Broken Graphics Card? Bake it in the Oven

July 26, 2011 4:45 pm 4 comments

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Has your graphics  card broken, throwing up lines and shapes across your screen? All is not lost – don’t throw it away quite yet!

Lines across your screen and other graphics abnormalities are called artifacts, and they’re likely to occur when your video card is failing. If it’s really dying, you might even get a blank screen or program crashes due to overheating. It turns out, a bit of heat is the perfect medicine.

Please note that the cooking oven(NOT the microwave oven) has to be preheated at 385F before putting the card in it. Recently, my friend over at MBL forum baked the cards for 10 minutes before taking them out, but the time can vary. According to most users 8 minutes will do the trick.

You need to disconnect everything from the card and clean the dust before inserting it in the preheated oven. Head over to MBL Forum and Hard Forum for full screenshot tour and details. This method can be applied to fix your Laptop as well by baking it’s motherboard.

The procedure requires you to lay an aluminum foil beneath the card so that heat can be reflected, also make sure the card is raised using small aluminum balls. Aluminum foil keeps the oven safe in case anything goes wrong.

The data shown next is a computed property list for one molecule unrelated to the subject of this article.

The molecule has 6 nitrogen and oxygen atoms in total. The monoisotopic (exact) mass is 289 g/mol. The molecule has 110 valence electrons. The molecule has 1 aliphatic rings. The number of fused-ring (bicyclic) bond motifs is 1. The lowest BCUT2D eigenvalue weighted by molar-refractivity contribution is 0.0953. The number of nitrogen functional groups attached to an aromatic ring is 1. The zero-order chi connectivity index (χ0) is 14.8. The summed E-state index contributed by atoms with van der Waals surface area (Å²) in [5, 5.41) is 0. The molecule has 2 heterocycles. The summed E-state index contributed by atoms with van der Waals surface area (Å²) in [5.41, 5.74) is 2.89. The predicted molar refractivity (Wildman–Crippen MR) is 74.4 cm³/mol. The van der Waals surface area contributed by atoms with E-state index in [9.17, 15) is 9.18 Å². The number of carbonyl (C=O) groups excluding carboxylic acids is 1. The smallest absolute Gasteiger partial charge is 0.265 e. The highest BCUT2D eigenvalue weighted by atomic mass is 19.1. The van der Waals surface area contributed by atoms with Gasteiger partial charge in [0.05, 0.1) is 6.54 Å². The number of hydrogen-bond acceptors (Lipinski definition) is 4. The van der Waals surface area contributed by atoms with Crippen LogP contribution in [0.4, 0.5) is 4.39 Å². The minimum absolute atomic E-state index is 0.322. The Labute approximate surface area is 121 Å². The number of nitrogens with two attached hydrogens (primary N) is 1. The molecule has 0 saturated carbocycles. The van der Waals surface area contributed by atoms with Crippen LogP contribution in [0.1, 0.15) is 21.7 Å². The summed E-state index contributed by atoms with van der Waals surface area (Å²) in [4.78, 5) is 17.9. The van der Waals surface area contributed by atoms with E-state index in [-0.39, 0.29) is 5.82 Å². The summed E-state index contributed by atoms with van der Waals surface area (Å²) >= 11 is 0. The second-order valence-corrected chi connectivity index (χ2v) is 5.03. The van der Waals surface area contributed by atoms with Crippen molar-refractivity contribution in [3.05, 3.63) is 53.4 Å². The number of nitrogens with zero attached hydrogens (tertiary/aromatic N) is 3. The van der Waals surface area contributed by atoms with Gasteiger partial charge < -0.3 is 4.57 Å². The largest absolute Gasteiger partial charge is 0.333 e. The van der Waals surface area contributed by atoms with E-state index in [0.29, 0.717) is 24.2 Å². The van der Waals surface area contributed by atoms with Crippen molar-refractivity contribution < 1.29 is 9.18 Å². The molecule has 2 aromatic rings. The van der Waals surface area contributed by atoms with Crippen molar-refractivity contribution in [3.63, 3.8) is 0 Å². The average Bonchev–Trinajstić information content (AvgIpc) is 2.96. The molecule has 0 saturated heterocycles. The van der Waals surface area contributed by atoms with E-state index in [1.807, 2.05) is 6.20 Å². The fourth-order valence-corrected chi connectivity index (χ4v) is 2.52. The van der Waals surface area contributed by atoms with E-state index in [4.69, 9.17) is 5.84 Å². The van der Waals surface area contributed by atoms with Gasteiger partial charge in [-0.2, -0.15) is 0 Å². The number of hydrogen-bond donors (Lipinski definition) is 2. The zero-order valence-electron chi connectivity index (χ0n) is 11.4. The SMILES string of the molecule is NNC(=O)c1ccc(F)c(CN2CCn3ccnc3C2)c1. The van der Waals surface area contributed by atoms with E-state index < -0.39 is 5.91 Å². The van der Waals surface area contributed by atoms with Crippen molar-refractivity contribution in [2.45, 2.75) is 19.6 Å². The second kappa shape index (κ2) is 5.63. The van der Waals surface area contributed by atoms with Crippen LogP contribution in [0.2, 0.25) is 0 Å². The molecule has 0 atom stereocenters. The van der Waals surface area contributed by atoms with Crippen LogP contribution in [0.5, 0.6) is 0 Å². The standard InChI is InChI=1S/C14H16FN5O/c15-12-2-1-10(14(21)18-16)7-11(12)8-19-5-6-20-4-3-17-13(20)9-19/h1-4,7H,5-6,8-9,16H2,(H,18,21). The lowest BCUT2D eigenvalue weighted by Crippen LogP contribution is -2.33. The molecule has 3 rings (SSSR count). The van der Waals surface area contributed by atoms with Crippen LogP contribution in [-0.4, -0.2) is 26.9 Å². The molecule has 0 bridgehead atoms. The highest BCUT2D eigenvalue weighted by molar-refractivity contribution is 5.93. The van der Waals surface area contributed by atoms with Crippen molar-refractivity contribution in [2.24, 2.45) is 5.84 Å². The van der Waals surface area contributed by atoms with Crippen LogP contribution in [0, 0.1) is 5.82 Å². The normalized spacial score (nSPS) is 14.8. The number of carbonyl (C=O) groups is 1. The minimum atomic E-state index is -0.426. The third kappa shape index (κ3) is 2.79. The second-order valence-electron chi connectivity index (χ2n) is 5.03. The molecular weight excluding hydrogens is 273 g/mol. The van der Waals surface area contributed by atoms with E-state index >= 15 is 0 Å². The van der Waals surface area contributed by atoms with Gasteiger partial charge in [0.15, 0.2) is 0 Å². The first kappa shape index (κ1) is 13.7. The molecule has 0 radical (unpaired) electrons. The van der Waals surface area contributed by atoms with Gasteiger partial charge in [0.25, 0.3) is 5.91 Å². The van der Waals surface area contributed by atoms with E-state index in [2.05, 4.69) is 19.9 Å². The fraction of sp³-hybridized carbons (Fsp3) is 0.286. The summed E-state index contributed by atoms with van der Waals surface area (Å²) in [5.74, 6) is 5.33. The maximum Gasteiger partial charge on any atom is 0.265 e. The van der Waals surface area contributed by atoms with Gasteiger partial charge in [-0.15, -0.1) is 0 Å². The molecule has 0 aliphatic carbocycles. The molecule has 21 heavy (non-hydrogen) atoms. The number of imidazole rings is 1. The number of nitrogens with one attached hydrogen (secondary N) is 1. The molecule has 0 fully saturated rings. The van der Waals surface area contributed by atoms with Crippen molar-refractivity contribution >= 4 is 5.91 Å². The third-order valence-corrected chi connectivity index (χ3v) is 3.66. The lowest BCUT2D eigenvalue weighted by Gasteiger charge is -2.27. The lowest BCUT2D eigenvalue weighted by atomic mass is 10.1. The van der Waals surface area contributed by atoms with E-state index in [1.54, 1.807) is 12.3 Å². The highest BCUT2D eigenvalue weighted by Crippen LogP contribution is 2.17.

• Make sure to remove the heatsink and any other plastic parts from your card. Melted plastic all over your card is bad news.
  • Place a few balls of tin foil on a tray and rest the card on them so it isn’t touching the tray. Make sure to put the card in chip side up, otherwise the chip will fall off.
  • You’ll want to bake it for around 8 minutes at 385°F. The time is flexibile; the general consensus is that anywhere between 5 minutes and 12 minutes should be okay.
  • Obviously, let it cool off before you stick it back in your machine.

The science behind this simple: often, video cards fail due to loosening solder joints. Thus, an oven is the perfect savior: by heating those joints back up, they’ll turn to liquid and melt back together, giving your card another shot at life.

Editor’s Notes: This guide is for those who have lost all hope. Do not try it unless you know the risks. Many users in various forums have had success with this method. If you are having any other problem, make sure the drivers are updated and the card is not defected on purchase.

As a final note – this trick has been tried by me, the editor – and worked perfectly.



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